Page last updated at 23:32 GMT, Tuesday, 31 May 2005 00:32 UK

Shoes damaging children's feet

Image of child's feet
Children should have their shoe size checked regularly

Four in five children could be wearing ill-fitting shoes that may cause them long-term damage, say experts.

The Glasgow Caledonian University found 83% of a random sample of children attending a local primary school were wearing shoes that were too small.

The Society of Chiropodists and Podiatrists has also found few parents regularly check that their child's shoes fit properly.

Both warn that, by not doing so, children could suffer unnecessarily.

Make sure that your child's feet are measured for length and width every time they get new shoes
Gordon Watt, consultant paediatric podiatrist at Glasgow Caledonian University

Gordon Watt, consultant paediatric podiatrist at Glasgow Caledonian University, said the problems that could arise from ill-fitting shoes ranged from minor pressure marks and blisters to more worrying deformities and problems with gait and posture.

He explained: "Children are born with relatively soft and flexible cartilage, which gradually converts to bone with age.

"As they are growing, their feet are vulnerable to injury and deformity due to ill-fitting footwear."

Shoe fitting advice
Inspect children's feet regularly for inflamed nails, red pressure marks on the top of the small joints of the toes, below the ankle bones and at the back of the heel
Always have your child's feet measured for length and width
Inspect their shoes regularly for unusual wear. Seek professional advice if you are concerned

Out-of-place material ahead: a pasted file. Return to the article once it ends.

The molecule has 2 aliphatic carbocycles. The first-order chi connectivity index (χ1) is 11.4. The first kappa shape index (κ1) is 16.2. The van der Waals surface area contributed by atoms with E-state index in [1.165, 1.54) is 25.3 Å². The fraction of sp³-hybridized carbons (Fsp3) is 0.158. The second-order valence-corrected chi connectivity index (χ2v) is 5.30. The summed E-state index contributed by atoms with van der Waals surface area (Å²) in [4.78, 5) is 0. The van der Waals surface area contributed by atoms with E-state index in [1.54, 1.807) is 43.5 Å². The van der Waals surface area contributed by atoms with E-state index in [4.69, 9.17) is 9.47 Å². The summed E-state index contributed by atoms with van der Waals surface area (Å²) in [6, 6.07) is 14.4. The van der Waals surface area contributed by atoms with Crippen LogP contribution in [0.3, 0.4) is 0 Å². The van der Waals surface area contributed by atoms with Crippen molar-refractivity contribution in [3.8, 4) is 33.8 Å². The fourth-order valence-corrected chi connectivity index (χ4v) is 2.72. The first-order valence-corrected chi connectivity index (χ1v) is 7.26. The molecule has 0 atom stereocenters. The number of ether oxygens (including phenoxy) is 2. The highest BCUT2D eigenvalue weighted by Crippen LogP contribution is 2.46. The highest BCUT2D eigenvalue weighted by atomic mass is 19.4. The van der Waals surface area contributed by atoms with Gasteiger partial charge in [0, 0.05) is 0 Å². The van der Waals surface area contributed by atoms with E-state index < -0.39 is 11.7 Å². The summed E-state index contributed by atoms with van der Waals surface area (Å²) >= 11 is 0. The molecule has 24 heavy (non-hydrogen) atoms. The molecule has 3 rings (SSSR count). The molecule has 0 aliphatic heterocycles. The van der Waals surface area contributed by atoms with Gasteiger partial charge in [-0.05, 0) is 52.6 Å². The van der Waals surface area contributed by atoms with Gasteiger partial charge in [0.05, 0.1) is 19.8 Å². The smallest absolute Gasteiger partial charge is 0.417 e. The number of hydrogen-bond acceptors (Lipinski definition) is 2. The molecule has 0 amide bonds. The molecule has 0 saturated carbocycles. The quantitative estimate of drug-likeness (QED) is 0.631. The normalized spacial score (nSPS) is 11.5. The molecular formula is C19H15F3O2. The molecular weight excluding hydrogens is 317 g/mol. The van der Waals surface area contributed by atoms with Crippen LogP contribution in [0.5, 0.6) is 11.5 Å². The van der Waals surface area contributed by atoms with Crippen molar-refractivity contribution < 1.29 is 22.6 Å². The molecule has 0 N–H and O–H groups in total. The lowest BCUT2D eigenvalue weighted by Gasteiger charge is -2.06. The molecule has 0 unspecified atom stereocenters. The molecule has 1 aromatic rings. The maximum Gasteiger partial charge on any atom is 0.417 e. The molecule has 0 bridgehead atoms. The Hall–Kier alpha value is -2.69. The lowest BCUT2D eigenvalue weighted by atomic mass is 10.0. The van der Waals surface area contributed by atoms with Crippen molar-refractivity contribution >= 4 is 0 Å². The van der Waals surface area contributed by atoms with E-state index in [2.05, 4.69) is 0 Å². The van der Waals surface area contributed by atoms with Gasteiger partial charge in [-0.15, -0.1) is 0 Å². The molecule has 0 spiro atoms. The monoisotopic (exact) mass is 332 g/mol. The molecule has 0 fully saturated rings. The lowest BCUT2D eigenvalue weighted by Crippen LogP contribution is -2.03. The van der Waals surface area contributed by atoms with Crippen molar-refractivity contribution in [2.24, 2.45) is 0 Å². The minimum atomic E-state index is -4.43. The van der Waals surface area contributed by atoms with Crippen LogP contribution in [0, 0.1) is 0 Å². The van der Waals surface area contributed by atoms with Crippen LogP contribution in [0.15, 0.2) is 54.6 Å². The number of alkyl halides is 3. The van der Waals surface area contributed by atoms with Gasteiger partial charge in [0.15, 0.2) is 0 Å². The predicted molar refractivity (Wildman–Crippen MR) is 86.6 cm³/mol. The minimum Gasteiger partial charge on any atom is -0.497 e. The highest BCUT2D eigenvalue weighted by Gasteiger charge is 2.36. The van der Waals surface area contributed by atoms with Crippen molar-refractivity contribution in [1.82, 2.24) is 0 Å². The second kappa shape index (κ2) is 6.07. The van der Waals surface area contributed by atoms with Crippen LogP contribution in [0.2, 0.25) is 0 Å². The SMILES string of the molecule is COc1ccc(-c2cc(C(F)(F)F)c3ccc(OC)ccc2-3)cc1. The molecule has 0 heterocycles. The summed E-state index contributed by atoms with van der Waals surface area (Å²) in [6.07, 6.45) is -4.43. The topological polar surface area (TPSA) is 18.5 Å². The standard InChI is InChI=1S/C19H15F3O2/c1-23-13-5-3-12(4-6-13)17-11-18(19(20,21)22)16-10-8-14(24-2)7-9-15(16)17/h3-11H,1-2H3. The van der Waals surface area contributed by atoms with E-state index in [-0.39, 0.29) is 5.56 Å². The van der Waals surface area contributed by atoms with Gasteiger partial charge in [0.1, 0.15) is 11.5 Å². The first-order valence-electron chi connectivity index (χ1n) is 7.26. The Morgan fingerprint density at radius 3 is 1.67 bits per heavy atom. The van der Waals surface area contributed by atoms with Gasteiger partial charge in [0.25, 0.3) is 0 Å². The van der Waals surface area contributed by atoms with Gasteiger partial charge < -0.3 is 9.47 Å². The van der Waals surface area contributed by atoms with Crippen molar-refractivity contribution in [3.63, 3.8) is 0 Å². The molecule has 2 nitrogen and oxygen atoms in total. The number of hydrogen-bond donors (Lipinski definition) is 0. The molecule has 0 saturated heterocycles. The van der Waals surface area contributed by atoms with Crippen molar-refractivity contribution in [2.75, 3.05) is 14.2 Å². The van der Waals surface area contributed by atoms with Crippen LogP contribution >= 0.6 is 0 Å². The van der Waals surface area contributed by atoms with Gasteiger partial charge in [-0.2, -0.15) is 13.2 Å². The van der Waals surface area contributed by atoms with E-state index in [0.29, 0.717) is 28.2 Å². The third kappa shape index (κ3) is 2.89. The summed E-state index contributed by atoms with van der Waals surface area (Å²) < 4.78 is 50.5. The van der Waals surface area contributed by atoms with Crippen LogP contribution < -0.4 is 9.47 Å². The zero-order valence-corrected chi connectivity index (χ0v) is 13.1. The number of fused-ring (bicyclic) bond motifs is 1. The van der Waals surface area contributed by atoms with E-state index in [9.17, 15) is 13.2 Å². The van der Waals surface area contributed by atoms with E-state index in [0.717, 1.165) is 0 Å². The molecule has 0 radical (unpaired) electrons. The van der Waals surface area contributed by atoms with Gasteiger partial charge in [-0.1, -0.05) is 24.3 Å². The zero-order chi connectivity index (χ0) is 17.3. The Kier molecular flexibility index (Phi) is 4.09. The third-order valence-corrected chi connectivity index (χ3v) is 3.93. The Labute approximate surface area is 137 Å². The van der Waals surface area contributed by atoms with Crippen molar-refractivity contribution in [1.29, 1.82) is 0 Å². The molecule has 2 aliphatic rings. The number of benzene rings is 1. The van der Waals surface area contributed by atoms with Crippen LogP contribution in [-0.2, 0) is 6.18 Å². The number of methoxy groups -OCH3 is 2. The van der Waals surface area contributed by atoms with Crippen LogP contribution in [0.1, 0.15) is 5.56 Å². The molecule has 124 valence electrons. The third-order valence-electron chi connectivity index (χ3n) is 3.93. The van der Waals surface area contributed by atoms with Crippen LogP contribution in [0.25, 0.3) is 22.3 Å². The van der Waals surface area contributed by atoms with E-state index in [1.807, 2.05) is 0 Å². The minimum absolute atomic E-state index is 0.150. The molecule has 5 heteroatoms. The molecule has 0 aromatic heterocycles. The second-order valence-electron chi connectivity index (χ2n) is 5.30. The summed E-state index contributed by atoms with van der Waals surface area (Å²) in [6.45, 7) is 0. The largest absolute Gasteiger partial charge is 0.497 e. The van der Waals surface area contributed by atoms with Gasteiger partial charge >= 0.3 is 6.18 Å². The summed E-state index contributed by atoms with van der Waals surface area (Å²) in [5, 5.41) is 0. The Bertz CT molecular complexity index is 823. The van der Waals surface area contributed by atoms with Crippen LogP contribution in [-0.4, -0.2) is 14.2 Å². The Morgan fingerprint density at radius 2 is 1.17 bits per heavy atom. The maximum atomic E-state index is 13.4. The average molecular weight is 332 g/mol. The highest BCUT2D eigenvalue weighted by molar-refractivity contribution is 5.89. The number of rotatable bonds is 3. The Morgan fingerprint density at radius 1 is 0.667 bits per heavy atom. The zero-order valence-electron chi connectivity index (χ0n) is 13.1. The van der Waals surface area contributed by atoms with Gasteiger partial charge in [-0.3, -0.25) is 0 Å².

Avoid the use of plimsolls in school all day every day
Source: The Society of Chiropodists and Podiatrists

He said he had seen many children with knee and back pain caused by wearing the wrong-sized shoes.

He advised parents: "One of the most important things is to make sure that your child's feet are measured for length and width every time they get new shoes - even teenagers.

"Ideally, you should check whether your child's feet have grown and they need a bigger pair of shoes every eight weeks or so.

"Always have both feet measured, and the shoes should be 12-16mm longer than the longest toe."

Simple solutions

Chloe, 13, had severe problems with pain in her knees.

She initially went to see her GP, who sent her to a hospital physiotherapist.

Despite 12 months of treatment her problem did not improve.

During this time her pain became so bad that she had to give up her favourite activities including long-distance running and netball.

It was not until her parents took Chloe to a chiropodist that it was discovered that it was one pair of ill-fitting shoes that were causing all the problems.

She has since thrown those shoes out, and her problems have disappeared.

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